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Stephen Lucius Gwynn
This eBook from the Gutenberg Project consists of approximately 339 pages of information about John Redmond's Last Years.

I came to Galway on the day the Home Rule Bill was signed and attended a couple of Volunteer drills, where I noted the activity of some young men going round with a password:  “For whom will you serve?” “For Ireland only.”  After the publication of the dissenting manifesto a Committee was called, and I obtained leave to be present.  There was a sharp discussion, and at the finish the vote was a tie, whether to support Redmond or the dissentients.  This did not at all please me or my friends, so we determined to have a big general meeting to see on which side public support really lay.  Everybody was invited, and a great many people could not get into the hall; this mattered the less because the Sinn Feiners cut the electric wires leading to the building and plunged us in darkness; luckily, it was a fine night, and we took the meeting outside with great success.  A couple of interruptions were drastically dealt with, and complete peace then prevailed.  Two of the four county members were among the many speakers, and the last man to address the meeting was a wounded Connaught Ranger back from the line.  We cheered for the Rangers, and then we cheered for the King; the local band was present, but unable, though quite willing, to assist at this point.  “Isn’t it a pity,” the chief bandsman said to me, “there was three of us knew the tune well, but they’ve all gone to the front, and not a one of us ever heard it.”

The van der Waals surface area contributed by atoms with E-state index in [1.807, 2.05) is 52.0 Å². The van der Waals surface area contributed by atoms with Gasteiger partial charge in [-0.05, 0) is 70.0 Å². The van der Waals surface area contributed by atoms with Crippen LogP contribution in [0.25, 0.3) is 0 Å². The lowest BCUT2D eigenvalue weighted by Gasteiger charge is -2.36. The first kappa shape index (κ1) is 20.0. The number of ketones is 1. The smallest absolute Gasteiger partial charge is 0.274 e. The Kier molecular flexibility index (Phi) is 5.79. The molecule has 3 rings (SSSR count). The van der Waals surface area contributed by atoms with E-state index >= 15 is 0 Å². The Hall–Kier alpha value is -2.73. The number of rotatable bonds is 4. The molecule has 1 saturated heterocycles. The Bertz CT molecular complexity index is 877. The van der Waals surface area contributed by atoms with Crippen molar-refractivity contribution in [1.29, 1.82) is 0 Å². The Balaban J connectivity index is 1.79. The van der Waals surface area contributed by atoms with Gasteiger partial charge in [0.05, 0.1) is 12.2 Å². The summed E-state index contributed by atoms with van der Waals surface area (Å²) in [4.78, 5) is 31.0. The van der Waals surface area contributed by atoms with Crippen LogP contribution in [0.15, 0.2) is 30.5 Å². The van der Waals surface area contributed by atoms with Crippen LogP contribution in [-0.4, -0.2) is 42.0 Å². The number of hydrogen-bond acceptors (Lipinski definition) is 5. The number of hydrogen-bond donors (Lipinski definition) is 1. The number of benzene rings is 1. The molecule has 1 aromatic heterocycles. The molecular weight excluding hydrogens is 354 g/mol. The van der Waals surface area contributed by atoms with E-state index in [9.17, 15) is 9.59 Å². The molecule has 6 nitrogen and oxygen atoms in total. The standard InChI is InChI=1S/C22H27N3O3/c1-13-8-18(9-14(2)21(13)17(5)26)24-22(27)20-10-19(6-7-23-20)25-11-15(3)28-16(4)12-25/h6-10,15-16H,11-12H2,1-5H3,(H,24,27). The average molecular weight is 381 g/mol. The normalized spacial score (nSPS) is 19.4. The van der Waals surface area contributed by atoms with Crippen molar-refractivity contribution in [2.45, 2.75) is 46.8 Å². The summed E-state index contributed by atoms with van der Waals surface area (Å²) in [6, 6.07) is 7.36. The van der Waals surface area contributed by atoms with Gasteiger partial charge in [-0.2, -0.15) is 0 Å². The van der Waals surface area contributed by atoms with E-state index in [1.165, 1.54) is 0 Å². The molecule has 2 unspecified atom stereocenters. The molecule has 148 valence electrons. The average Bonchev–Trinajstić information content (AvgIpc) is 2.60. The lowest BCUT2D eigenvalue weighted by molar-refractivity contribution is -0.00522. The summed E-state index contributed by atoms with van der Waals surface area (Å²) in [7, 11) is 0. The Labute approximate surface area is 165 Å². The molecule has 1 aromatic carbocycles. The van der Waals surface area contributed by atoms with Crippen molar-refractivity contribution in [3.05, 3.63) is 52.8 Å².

But as a net result the original Volunteer organization was killed.  The pick of the young and keen who were with us went off to the war; the young and keen who stayed kept up an organization with very different purposes.  There was plenty of material in Galway and everywhere else to build up a volunteer corps such as Redmond desired to see; but the organizing spirits were in the opposite camp, and our friends did not interest themselves in what seemed to be a kind of play-acting when such serious business was afoot in the world.  Had they been set to duties of coast patrol, under officers who were available on the spot, and given clear recognition as part of the defensive forces, their body would have been alive and active; as it was, it atrophied and grew inert.  Broadly speaking, the same was true all over the country.  Redmond was willing to make bricks for the War Office to build with; they insisted that he should make them without straw.

Facts directly connected with recruiting ultimately convinced the British public that the War Office had spoilt a great opportunity in Ireland.  But the fundamental blunder, the deep-seated cause which undermined the force of Redmond’s appeal, was the refusal of recognition to the National Volunteers and the failure to fulfil the promise held out in Mr. Asquith’s Dublin speech.

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